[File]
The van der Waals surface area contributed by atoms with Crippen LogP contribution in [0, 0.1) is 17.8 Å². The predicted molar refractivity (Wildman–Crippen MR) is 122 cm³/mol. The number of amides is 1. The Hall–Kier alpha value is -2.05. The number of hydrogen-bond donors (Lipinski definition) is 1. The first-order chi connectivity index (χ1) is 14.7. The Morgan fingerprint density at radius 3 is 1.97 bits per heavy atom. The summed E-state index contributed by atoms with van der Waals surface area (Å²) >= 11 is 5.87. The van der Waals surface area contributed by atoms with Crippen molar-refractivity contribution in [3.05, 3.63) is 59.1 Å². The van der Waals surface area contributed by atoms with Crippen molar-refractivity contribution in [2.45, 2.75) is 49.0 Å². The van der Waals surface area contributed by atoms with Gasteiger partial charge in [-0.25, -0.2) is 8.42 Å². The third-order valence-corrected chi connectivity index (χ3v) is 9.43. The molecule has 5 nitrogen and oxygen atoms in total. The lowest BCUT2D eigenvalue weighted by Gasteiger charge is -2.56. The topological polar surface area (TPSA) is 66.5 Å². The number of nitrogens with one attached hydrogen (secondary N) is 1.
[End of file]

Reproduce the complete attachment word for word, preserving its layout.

The van der Waals surface area contributed by atoms with Crippen LogP contribution in [0, 0.1) is 17.8 Å². The predicted molar refractivity (Wildman–Crippen MR) is 122 cm³/mol. The number of amides is 1. The Hall–Kier alpha value is -2.05. The number of hydrogen-bond donors (Lipinski definition) is 1. The first-order chi connectivity index (χ1) is 14.7. The Morgan fingerprint density at radius 3 is 1.97 bits per heavy atom. The summed E-state index contributed by atoms with van der Waals surface area (Å²) >= 11 is 5.87. The van der Waals surface area contributed by atoms with Crippen molar-refractivity contribution in [3.05, 3.63) is 59.1 Å². The van der Waals surface area contributed by atoms with Crippen molar-refractivity contribution in [2.45, 2.75) is 49.0 Å². The van der Waals surface area contributed by atoms with Gasteiger partial charge in [-0.25, -0.2) is 8.42 Å². The third-order valence-corrected chi connectivity index (χ3v) is 9.43. The molecule has 5 nitrogen and oxygen atoms in total. The lowest BCUT2D eigenvalue weighted by Gasteiger charge is -2.56. The topological polar surface area (TPSA) is 66.5 Å². The number of nitrogens with one attached hydrogen (secondary N) is 1.